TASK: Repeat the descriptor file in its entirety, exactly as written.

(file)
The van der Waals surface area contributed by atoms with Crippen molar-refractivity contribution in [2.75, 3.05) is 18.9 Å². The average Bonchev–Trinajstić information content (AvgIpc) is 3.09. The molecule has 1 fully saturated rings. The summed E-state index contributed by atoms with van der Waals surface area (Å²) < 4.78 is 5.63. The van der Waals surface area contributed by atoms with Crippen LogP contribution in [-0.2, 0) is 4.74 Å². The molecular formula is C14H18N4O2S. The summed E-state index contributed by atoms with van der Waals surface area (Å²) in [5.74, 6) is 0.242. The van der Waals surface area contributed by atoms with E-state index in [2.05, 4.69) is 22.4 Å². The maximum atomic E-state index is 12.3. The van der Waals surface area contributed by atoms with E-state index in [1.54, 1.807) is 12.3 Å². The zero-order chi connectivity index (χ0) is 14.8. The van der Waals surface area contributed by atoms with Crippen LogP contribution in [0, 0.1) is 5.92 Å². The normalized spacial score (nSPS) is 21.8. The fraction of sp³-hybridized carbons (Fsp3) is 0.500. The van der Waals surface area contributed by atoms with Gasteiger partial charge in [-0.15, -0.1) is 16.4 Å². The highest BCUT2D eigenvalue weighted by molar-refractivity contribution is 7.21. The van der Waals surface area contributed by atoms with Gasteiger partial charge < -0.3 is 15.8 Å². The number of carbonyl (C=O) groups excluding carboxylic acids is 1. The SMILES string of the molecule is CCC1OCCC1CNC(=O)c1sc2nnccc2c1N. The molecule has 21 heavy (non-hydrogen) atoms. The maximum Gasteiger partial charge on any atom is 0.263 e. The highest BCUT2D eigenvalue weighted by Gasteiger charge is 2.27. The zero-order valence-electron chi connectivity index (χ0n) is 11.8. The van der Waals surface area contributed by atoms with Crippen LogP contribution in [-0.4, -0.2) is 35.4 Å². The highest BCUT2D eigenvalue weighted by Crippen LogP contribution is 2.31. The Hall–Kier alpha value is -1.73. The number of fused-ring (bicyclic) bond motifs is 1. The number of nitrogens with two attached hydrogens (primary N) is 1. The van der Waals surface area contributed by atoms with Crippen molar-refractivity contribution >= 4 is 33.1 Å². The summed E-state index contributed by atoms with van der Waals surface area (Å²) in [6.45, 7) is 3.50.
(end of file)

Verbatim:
The van der Waals surface area contributed by atoms with Crippen molar-refractivity contribution in [2.75, 3.05) is 18.9 Å². The average Bonchev–Trinajstić information content (AvgIpc) is 3.09. The molecule has 1 fully saturated rings. The summed E-state index contributed by atoms with van der Waals surface area (Å²) < 4.78 is 5.63. The van der Waals surface area contributed by atoms with Crippen LogP contribution in [-0.2, 0) is 4.74 Å². The molecular formula is C14H18N4O2S. The summed E-state index contributed by atoms with van der Waals surface area (Å²) in [5.74, 6) is 0.242. The van der Waals surface area contributed by atoms with E-state index in [2.05, 4.69) is 22.4 Å². The maximum atomic E-state index is 12.3. The van der Waals surface area contributed by atoms with E-state index in [1.54, 1.807) is 12.3 Å². The zero-order chi connectivity index (χ0) is 14.8. The van der Waals surface area contributed by atoms with Crippen LogP contribution in [0, 0.1) is 5.92 Å². The normalized spacial score (nSPS) is 21.8. The fraction of sp³-hybridized carbons (Fsp3) is 0.500. The van der Waals surface area contributed by atoms with Gasteiger partial charge in [-0.15, -0.1) is 16.4 Å². The highest BCUT2D eigenvalue weighted by molar-refractivity contribution is 7.21. The van der Waals surface area contributed by atoms with Gasteiger partial charge < -0.3 is 15.8 Å². The number of carbonyl (C=O) groups excluding carboxylic acids is 1. The SMILES string of the molecule is CCC1OCCC1CNC(=O)c1sc2nnccc2c1N. The molecule has 21 heavy (non-hydrogen) atoms. The maximum Gasteiger partial charge on any atom is 0.263 e. The highest BCUT2D eigenvalue weighted by Gasteiger charge is 2.27. The zero-order valence-electron chi connectivity index (χ0n) is 11.8. The van der Waals surface area contributed by atoms with Crippen LogP contribution in [-0.4, -0.2) is 35.4 Å². The highest BCUT2D eigenvalue weighted by Crippen LogP contribution is 2.31. The Hall–Kier alpha value is -1.73. The number of fused-ring (bicyclic) bond motifs is 1. The number of nitrogens with two attached hydrogens (primary N) is 1. The van der Waals surface area contributed by atoms with Crippen molar-refractivity contribution >= 4 is 33.1 Å². The summed E-state index contributed by atoms with van der Waals surface area (Å²) in [6.45, 7) is 3.50.